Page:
Open a book this minute and start reading. Don’t move until you’ve reached page fifty. Until you’ve buried your thoughts in print. Cover yourself with words. Wash yourself away. Dissolve. Carol Shields Republic of Love

Steffie, Angel, Baby and More

When I was in high school, I read Fran Arrick’s Steffie Can’t Come Out to Play (1978) more than once.

I even wrote a book report on it in the ninth grade, when the assigned reading included J. Meade Falkner’s Moonfleet and Robert Westall’s The Machine Gunners. (Wanted: female characters.)

Quite likely this story of [...]

About Darkness: Some recent discoveries

Dark Emperor & Other Poems of the Night, written by Joyce Sidman, illustrated by Rick Allen. Published in 2010 by Houghton Mifflin Books for Children.

“There are definitely faster methods of making a picture, but few more enjoyable in a backwards sort of way.”

The artist was speaking of production, but the artwork is eminently [...]

The City of Toronto: Five Books, One Award

The shortlist for the Toronto Book Award nearly always introduces me to the work of one writer whose work I did not know. (This year, I “discovered” Kevin Irie’s poetry.)

• Kamal Al-Solaylee, Intolerable: A Memoir of Extremes (HarperCollins Canada)

Harper Collins, 2012

Much of this memoir speaks of confinement but even in [...]

Types of Canadian Women: Out of Print Wisdom

My copy of Woman: Maiden Wife and Mother is inscribed as part of Mrs Effie Randall’s collection, Port Edward Ontario, 1928.

It’s an oversized hardcover volume and has no publication date, but there is a small slip of paper used as a bookmark, a Quarterly Ticket for August 1890 for The Methodist Church, with the [...]

Kim Echlin’s Inanna (2003)

“I like telling stories of women who act on their passions.”

“I like these strong female characters.”

“When I talk with readers I feel an enormous appetite in women to explore both their strength and their emotional connectedness, which still tend not to be honoured in the dominant culture.”*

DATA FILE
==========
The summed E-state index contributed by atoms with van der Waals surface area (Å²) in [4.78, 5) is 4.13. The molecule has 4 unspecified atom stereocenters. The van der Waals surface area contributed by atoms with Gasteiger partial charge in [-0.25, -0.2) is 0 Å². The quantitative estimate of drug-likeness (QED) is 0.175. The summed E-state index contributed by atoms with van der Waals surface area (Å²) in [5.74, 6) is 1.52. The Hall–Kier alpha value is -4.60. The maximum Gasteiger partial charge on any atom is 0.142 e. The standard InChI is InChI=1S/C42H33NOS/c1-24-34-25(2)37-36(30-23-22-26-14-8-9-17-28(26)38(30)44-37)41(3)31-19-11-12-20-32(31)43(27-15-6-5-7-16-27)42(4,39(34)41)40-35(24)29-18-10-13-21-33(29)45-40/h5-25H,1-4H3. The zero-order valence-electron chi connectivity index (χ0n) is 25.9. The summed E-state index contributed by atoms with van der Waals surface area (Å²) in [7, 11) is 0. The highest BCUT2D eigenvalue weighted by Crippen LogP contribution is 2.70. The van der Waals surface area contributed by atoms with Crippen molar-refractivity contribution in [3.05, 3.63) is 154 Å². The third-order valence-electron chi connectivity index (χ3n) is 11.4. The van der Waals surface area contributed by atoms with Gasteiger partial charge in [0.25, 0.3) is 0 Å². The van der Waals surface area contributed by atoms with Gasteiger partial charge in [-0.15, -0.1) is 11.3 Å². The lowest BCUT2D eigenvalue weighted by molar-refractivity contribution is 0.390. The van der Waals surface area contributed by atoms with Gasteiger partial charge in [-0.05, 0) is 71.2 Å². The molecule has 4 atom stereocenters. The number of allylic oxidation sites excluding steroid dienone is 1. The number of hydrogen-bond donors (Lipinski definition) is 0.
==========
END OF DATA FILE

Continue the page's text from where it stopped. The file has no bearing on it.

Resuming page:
Any one of these statements would [...]

On Reading Margaret Atwood’s The Circle Game (1966)

“If you think you understand what you see on the surface, caution Atwood’s fathomless parentheticals, keep looking.”

1966; House of Anansi, 2012

So says Suzanne Buffam in her introduction to the new AList edition of this classic Canlit work.

(And don’t you love the word ‘parentheticals’?)

I’m not sure that I *do* understand what [...]

Heather McHugh’s Upgraded to Serious (2009)

Please don’t go.

House of Anansi, 2009

Not because it’s poetry.

Just watch this video.

It’s only a minute long.

And know that I’m not a “poetry person”.

So that makes it more inviting, right?

That you don’t need a special gift to watch this?

(Unless you are a “poetry person”, in which case [...]

A White Man’s Whip into a Black Man’s Hammer

With lead type and a hand press: that’s how Gaspereau Press originally produced this collection of poems, in the old-fashioned way.

Even the trade edition is the sort of book which makes you want to run your fingers across the page, not simply hold it by the edges, and, yet, simultaneously, it makes you want to [...]

Weekend Sampler: Featuring Edward Riche’s Easy to Like

“Reality is for people who can’t handle fiction — and that is mostly everybody.”

Elliot Johnson has been writing screenplays in LA, but he’s been having trouble selling his fictions.

House of Anansi, 2011

That’s Elliot Johnson.

Or Elliot Johnston, or Elliot Jonson: it depends which document you’re looking at.

His identity is in [...]

Sniffling in the Toronto Reference Library

Suzanne Robertson’s Paramita, Little Black has been nominated for the 2012 Toronto Book Award.

And lucky for me, because I would not have read this slim volume of verse had it not been.

Lucky for me, because it’s another reminder that poetry doesn’t have to be this far-away thing that other people — smarter people [...]